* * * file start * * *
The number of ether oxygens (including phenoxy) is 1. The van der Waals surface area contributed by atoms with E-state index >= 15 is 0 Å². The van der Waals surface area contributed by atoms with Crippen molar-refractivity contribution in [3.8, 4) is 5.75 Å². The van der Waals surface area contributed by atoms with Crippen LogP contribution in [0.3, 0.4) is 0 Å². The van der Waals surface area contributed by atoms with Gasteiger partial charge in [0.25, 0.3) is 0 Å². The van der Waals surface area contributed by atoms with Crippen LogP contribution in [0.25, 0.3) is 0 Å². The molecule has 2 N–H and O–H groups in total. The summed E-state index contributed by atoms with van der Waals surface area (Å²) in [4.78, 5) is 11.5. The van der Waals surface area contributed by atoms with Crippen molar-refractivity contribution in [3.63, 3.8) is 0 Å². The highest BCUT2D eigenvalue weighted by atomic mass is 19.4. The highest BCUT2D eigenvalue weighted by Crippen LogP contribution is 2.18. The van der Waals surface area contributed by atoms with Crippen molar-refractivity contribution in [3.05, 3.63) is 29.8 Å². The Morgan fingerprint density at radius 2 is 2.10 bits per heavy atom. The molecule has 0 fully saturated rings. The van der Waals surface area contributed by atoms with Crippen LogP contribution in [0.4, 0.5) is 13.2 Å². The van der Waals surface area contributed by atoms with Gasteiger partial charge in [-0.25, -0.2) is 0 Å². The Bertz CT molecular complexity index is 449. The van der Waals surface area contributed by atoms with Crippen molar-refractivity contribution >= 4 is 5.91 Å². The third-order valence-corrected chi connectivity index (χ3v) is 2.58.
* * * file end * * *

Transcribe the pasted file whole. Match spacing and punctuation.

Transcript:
The number of ether oxygens (including phenoxy) is 1. The van der Waals surface area contributed by atoms with E-state index >= 15 is 0 Å². The van der Waals surface area contributed by atoms with Crippen molar-refractivity contribution in [3.8, 4) is 5.75 Å². The van der Waals surface area contributed by atoms with Crippen LogP contribution in [0.3, 0.4) is 0 Å². The van der Waals surface area contributed by atoms with Gasteiger partial charge in [0.25, 0.3) is 0 Å². The van der Waals surface area contributed by atoms with Crippen LogP contribution in [0.25, 0.3) is 0 Å². The molecule has 2 N–H and O–H groups in total. The summed E-state index contributed by atoms with van der Waals surface area (Å²) in [4.78, 5) is 11.5. The van der Waals surface area contributed by atoms with Crippen molar-refractivity contribution in [3.63, 3.8) is 0 Å². The highest BCUT2D eigenvalue weighted by atomic mass is 19.4. The highest BCUT2D eigenvalue weighted by Crippen LogP contribution is 2.18. The van der Waals surface area contributed by atoms with Crippen molar-refractivity contribution in [3.05, 3.63) is 29.8 Å². The Morgan fingerprint density at radius 2 is 2.10 bits per heavy atom. The molecule has 0 fully saturated rings. The van der Waals surface area contributed by atoms with Crippen LogP contribution in [0.4, 0.5) is 13.2 Å². The van der Waals surface area contributed by atoms with Gasteiger partial charge in [-0.25, -0.2) is 0 Å². The Bertz CT molecular complexity index is 449. The van der Waals surface area contributed by atoms with Crippen molar-refractivity contribution >= 4 is 5.91 Å². The third-order valence-corrected chi connectivity index (χ3v) is 2.58.